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Young Adult Credit

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					Young Adult Credit

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Short review:
Don't let common mistakes like adding your child as an authorized user or a co-applicant harm his or her future credit. Imagine
what a shock it would be if she attempted to buy a car or pass a credit check for an apartment, and she found out that the credit
card she'd been making payments to for years isn't on her credit report.


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Credit Care for Teens and Young Adults

It's great when parents are willing to help out with their kids' futures, but make sure that you understand all of the implications
before you help your kids build credit.

A credit card is a great way to start building credit as a teen or young adult, and many young people receive their first credit card
from their parents. Before you hand your teen a credit card as they head off to the mall, think about whether it's helping (or
possibly hurting) their future credit.

Authorized Users vs. Co-Applicants

Often, a teen's first introduction to credit is becoming an authorized user on a parent's credit card. This is an easy way to get a
credit card, but it's not usually the best way. In almost every case, an authorized user does not build positive credit of their own,
but if the primary cardholder goes into default, it can be reflected on the authorized user's credit report. In other words, your child
does not stand to benefit from your good credit but could suffer if you fall into hard times.

Placing your child on your account as a co-applicant can have even more harmful consequences. If your credit card company
requests a signature from the child, they are likely adding the child as a co-applicant. Think long an hard before you take that step.
Being a co-applicant means that they are equally liable for any debts that you incur. If your child is an authorized user and you run
up $25,000 in debt that you can't pay, your child could get an ugly stain on his or her credit. However, if you list your child as a
co-applicant, the credit card company can expect them to pay back that money, and even take him or her to court!

Make sure you look at all the factors. Even if your credit is great and you have no intention of racking up debt, is there a
possibility that a lost job, medical bills, or another disaster could change your circumstances? If there is virtually no chance of that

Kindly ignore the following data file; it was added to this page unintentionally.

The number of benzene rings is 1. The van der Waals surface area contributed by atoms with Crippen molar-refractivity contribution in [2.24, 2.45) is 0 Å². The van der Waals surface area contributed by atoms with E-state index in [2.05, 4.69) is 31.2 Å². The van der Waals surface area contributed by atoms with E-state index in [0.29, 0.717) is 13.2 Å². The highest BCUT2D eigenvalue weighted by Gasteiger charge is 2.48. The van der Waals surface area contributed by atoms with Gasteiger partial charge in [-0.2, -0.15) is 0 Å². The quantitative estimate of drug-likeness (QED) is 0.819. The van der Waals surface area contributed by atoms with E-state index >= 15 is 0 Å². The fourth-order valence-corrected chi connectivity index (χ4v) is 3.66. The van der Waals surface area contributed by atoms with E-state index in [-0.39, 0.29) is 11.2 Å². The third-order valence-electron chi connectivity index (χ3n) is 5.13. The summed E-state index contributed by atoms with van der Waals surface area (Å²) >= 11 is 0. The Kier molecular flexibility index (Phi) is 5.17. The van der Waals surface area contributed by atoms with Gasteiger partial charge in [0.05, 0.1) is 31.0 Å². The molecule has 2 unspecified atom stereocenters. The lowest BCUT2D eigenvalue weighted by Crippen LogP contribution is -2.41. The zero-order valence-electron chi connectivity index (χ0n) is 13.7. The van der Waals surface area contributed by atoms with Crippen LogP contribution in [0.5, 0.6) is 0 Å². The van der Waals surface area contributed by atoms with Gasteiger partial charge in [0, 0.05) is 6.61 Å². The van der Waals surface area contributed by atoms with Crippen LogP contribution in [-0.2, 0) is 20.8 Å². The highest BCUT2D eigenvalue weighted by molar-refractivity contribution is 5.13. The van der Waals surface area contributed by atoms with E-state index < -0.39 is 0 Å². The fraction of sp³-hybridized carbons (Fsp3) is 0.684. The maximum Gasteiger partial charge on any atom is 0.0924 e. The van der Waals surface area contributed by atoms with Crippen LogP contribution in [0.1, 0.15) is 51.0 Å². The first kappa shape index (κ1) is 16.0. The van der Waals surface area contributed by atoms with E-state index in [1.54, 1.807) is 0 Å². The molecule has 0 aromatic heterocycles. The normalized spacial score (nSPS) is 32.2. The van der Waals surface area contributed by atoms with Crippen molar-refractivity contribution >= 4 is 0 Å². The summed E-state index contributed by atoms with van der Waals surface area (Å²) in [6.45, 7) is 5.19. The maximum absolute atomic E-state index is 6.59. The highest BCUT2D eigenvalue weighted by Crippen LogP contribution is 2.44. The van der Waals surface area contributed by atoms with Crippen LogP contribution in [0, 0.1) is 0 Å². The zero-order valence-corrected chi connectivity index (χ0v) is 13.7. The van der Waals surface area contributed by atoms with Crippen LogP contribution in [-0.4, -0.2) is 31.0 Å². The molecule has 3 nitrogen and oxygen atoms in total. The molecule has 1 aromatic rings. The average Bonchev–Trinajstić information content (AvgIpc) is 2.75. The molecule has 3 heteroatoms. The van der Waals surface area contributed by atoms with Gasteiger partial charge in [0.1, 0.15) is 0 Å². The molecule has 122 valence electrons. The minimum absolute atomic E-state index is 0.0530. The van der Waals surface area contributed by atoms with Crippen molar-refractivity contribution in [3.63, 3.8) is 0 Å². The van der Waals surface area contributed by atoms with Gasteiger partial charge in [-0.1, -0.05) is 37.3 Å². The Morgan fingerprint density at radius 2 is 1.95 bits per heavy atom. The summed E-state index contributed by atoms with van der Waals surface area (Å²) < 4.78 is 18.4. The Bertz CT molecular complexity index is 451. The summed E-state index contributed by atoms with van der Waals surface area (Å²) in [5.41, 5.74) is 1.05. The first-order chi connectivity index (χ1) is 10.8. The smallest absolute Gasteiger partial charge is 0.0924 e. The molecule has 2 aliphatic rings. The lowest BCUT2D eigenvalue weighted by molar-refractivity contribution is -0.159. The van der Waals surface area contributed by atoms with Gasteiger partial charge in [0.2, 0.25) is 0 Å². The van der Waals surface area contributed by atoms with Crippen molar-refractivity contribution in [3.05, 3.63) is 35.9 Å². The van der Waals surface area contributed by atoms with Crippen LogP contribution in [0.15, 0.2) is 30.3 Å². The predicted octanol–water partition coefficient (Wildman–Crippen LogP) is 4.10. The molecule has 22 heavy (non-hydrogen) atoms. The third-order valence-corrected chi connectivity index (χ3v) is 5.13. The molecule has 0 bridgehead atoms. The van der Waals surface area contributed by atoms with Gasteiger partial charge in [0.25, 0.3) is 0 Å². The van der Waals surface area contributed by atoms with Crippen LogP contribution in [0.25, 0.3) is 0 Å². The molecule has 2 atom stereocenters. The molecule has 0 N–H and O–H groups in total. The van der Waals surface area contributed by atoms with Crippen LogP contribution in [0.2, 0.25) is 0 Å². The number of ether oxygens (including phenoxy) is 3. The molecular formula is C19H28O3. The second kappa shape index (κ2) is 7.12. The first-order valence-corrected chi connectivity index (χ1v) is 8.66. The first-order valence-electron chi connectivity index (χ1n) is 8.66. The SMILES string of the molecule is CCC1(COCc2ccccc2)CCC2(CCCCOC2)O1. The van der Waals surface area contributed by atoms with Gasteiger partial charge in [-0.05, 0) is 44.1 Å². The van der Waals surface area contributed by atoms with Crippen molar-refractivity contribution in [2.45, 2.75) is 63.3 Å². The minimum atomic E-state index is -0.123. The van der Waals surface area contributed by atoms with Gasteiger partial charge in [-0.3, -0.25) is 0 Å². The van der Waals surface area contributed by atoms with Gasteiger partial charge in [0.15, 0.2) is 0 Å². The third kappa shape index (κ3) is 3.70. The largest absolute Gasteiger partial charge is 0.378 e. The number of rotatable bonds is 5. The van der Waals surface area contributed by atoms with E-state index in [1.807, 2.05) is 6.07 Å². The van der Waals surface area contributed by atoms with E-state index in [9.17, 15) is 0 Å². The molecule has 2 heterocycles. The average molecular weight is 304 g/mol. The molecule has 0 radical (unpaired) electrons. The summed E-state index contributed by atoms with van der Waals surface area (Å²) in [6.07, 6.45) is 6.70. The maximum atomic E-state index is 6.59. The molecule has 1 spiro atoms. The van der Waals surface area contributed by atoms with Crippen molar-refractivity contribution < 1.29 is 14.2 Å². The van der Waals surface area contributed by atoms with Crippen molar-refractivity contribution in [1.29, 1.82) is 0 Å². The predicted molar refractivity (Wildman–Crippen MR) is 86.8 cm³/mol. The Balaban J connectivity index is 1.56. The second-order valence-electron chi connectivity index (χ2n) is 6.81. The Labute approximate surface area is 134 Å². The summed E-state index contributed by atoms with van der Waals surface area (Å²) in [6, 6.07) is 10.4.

happening, your child might be fine being a co-applicant or an authorized user. However, even if you won't hurt your child's credit,
you won't help them much either. The best course of action is to get a card in the child's name tied to his or her social security
number only. If you've been thinking of adding your child to one of your cards, call you credit card company and ask to open a
separate account in your child's name instead. Since you already have an open account with the company, and are bringing them
additional business, you will usually get a better rate for your kid than he or she could get on his/her own.

Why Start Early at All?

Even if he or she has to open a starter credit card offer with a high interest rate, it will still help your child's credit in the long run, as
long as you teach him or her to act responsibly. The easiest way to help them build good credit is to have them use their card for
one use, paying his cell phone bill or buying gas, and pay it off each month. When your kids get an early start on credit, they'll
have a huge advantage over their peers. If you show them how to use their new card responsibly, the credit card company will
reward them in the future with higher credit lines and lower rates, so they can gradually use their credit card for more "adult"
things, like furniture for their first apartment or a post-graduation vacation.

Don't let common mistakes like adding your child as an authorized user or a co-applicant harm his or her future credit. Imagine
what a shock it would be if she attempted to buy a car or pass a credit check for an apartment, and she found out that the credit
card she'd been making payments to for years isn't on her credit report. And furthermore, imagine the phone call you'd get shortly
after asking for a loan! Your kids' credit can have a negative financial impact on you as well, so start early! Stay safe.

Sincerely,

James

				
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